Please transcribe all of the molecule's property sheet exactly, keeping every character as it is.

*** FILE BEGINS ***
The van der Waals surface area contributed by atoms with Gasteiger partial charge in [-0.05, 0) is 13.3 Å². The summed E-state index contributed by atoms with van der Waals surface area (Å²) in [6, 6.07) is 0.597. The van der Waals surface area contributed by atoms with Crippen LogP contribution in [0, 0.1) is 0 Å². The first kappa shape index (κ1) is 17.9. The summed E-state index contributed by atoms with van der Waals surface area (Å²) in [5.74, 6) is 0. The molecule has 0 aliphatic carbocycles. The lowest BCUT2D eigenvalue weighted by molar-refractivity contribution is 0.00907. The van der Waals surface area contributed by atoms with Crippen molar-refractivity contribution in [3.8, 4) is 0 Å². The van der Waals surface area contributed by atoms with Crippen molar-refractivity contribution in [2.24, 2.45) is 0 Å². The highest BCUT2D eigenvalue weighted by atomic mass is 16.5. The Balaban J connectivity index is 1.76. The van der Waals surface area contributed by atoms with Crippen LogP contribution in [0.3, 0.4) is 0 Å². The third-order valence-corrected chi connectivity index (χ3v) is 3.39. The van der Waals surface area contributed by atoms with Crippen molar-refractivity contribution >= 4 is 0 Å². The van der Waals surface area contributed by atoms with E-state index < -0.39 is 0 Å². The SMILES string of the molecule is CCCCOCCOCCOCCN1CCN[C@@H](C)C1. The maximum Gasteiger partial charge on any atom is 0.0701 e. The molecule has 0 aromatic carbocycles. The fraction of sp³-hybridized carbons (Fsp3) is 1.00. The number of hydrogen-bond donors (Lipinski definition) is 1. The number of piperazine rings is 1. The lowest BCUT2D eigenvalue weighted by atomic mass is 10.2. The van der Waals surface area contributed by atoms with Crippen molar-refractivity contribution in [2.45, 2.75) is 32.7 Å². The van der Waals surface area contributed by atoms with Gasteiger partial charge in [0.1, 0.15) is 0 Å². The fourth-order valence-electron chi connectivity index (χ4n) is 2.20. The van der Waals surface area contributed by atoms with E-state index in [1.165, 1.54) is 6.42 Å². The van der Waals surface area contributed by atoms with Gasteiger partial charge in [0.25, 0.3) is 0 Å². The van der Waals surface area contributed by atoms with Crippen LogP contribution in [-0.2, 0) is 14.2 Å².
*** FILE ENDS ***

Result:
The van der Waals surface area contributed by atoms with Gasteiger partial charge in [-0.05, 0) is 13.3 Å². The summed E-state index contributed by atoms with van der Waals surface area (Å²) in [6, 6.07) is 0.597. The van der Waals surface area contributed by atoms with Crippen LogP contribution in [0, 0.1) is 0 Å². The first kappa shape index (κ1) is 17.9. The summed E-state index contributed by atoms with van der Waals surface area (Å²) in [5.74, 6) is 0. The molecule has 0 aliphatic carbocycles. The lowest BCUT2D eigenvalue weighted by molar-refractivity contribution is 0.00907. The van der Waals surface area contributed by atoms with Crippen molar-refractivity contribution in [3.8, 4) is 0 Å². The van der Waals surface area contributed by atoms with Crippen molar-refractivity contribution in [2.24, 2.45) is 0 Å². The highest BCUT2D eigenvalue weighted by atomic mass is 16.5. The Balaban J connectivity index is 1.76. The van der Waals surface area contributed by atoms with Crippen LogP contribution in [0.3, 0.4) is 0 Å². The third-order valence-corrected chi connectivity index (χ3v) is 3.39. The van der Waals surface area contributed by atoms with Crippen molar-refractivity contribution >= 4 is 0 Å². The van der Waals surface area contributed by atoms with E-state index < -0.39 is 0 Å². The SMILES string of the molecule is CCCCOCCOCCOCCN1CCN[C@@H](C)C1. The maximum Gasteiger partial charge on any atom is 0.0701 e. The molecule has 0 aromatic carbocycles. The fraction of sp³-hybridized carbons (Fsp3) is 1.00. The number of hydrogen-bond donors (Lipinski definition) is 1. The number of piperazine rings is 1. The lowest BCUT2D eigenvalue weighted by atomic mass is 10.2. The van der Waals surface area contributed by atoms with Crippen molar-refractivity contribution in [2.45, 2.75) is 32.7 Å². The van der Waals surface area contributed by atoms with Gasteiger partial charge in [0.1, 0.15) is 0 Å². The fourth-order valence-electron chi connectivity index (χ4n) is 2.20. The van der Waals surface area contributed by atoms with E-state index in [1.165, 1.54) is 6.42 Å². The van der Waals surface area contributed by atoms with Gasteiger partial charge in [0.25, 0.3) is 0 Å². The van der Waals surface area contributed by atoms with Crippen LogP contribution in [-0.2, 0) is 14.2 Å².